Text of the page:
Alumni of the week

The policeman

Steffen Thesen


Assistant Chief of Police and head of the Joint Unit for Operative Duties (FOT)

Sør-Vest police district

Executive Master of Management 2012

“The best part is when co-workers experience that the hard work they put in pays off, and then watching them be happy and proud of themselves.”

He lost his colleague and immediate superior during the infamous robbery of a cash handling facility in Stavanger in 2004. Today, Steffen Thesen believes the experience led him to become a better leader.

Fourteen years ago, he and his partner were the first officers to arrive at Domkirkeplassen. All they knew in advance, was that an alarm had gone off inside the offices of security company Nokas and that multiple shots had been fired. Yet, they had no idea they were facing the biggest robbery in Norwegian history.   

‒ The first thing we encountered was one of the robbers aiming straight towards us with an assault rifle, says Thesen.

Thesen, who was a regular police officer back then, focused on alerting and evacuating people from the area. Eventually, a firefight broke out between the officers and robbers.

‒ Something grazed the leg of my pants. That is how I noticed someone was shooting at me. I then relocated myself to a new position where I could observe the robbers, while telling members of the public to stay away.


«The Nokas robbery in a HSE perspective»

Now, Thesen says he is coping very well with the event, something which he claims is thanks to a good working environment, approachable superiors and his own ability to work through what happened. He even turned his own experiences into a lecture named «The Nokas robbery in a HSE perspective», which deals with the importance of creating a social workplace and how difficult experiences can be processed.

‒ I got to see in practice how important having a positive working environment is, with superiors and colleagues who care for each other. To me, the lecture was about conveying a message I believe to be of relevance to any workplace. 

Today, the Rogaland native is an Assistant Chief of Police and head of the Joint Unit for Operative Duties (FOT) in the Sør-Vest police district, with a responsibility for 160 policemen divided into several sections and departments. Among his duties is overseeing the Operations Centre, Civil Protection planners, the section for Operative Training and Development, on-scene commanders, the K-9 unit, as well as a service office.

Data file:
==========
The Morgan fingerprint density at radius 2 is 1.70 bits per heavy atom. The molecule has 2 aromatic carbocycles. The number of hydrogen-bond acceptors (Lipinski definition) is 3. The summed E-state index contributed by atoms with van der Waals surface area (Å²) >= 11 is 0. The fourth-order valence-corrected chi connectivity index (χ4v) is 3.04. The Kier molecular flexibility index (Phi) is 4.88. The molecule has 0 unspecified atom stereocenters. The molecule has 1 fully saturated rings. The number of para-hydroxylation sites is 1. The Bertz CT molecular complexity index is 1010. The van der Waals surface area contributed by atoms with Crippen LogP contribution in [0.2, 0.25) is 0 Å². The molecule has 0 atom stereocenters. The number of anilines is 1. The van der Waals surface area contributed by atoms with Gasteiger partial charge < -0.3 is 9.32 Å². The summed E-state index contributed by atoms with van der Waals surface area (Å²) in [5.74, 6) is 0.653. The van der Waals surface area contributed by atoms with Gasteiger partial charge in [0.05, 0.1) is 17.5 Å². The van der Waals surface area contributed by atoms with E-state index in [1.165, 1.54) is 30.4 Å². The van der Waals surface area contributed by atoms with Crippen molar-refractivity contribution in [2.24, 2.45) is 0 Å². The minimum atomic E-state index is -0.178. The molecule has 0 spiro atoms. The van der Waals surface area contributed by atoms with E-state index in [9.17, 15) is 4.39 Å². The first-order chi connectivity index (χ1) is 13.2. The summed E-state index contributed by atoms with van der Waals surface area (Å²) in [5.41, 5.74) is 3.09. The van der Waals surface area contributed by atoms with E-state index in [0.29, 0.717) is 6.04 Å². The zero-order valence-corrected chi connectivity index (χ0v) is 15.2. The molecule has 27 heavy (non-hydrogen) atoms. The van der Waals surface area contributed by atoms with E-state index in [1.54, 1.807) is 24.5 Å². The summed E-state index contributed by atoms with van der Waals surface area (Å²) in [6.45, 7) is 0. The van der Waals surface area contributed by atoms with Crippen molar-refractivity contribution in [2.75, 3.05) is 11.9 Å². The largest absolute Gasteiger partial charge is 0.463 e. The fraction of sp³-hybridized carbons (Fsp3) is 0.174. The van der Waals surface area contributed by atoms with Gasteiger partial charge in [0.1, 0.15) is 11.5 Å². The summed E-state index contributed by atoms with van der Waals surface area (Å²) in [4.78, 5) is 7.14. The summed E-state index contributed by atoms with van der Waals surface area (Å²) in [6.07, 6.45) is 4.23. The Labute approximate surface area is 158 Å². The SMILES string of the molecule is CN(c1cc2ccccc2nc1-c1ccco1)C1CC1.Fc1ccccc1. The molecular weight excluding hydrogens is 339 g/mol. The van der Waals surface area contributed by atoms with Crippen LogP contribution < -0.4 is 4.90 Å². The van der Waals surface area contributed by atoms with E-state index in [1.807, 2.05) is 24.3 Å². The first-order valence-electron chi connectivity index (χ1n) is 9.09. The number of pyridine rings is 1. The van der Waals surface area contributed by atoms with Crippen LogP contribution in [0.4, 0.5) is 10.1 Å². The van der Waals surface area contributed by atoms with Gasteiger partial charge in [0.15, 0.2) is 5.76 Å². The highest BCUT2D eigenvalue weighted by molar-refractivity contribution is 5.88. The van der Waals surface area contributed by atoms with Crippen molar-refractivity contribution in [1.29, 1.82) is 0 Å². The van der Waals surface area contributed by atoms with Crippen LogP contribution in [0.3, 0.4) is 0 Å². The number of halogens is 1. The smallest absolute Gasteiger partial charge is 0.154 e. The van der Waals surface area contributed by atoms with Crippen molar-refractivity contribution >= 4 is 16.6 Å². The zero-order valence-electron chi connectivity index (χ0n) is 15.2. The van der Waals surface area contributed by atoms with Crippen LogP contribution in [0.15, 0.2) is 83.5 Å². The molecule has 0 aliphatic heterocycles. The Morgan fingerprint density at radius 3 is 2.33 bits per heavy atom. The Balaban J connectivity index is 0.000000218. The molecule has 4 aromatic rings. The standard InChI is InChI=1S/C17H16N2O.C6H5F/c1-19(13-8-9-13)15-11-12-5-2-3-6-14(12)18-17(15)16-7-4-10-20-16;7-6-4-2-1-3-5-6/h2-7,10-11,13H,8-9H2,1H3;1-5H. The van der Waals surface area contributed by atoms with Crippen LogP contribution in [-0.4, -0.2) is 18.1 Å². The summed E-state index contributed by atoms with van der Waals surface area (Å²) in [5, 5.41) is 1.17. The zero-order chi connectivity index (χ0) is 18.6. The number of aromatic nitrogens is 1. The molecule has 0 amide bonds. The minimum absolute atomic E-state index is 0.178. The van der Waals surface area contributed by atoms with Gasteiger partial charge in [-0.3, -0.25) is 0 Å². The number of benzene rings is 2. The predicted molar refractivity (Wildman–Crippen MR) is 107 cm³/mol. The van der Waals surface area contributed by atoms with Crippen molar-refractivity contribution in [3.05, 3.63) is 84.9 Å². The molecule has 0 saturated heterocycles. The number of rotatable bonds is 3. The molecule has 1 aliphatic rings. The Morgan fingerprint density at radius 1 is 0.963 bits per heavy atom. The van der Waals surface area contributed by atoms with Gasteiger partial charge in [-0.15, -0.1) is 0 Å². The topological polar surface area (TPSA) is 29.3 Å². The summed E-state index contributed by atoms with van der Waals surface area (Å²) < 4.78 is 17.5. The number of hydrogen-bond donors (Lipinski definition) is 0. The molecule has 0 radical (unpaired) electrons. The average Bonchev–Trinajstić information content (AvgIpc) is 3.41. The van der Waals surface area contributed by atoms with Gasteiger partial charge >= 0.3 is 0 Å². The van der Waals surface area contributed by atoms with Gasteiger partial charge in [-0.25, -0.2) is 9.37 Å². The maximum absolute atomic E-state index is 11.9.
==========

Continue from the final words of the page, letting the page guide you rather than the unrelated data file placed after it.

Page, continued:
According to Thesen, his most important task is developing the unit in line with the demands and expectations included in the new police reform.

‒ It is about ensuring that the staff has the opportunity to do their job and facilitate individual development. The cooperation between the different sections and units in the police district is also important.


Stood out as a candidate

His interest in leadership has always been there, but blossomed even more when he temporarily stepped in as the head of an Investigative Unit in the Oslo police district in 2000. After applying for leadership positions in the police, in competition with accomplished colleagues, Thesen wished to strengthen his own leadership potential.

He researched his opportunities to get a formal management education, and he eventually decided on an Executive Master of Management from BI. In the years after completing his degree, Thesen was selected for a range of managerial positions in the police.

There is no doubt that my master’s degree, as well the coaching courses I later completed at BI, has made me more confident in the leader role. The education has also contributed to me having such a breadth of leadership responsibilities and duties.

As a leader, Thesen emphasizes relational leadership and working with familiarising himself with his colleagues, identifying their strongpoints, finally enabling him to ensure individuals and groups can perform better. To him, people management has always been its own craft, which remains rewarding and challenging to master.

‒ The best part is when co-workers experience that the hard work they put in pays off, and then watching them be happy and proud of themselves. That is when it is really satisfying to be a leader!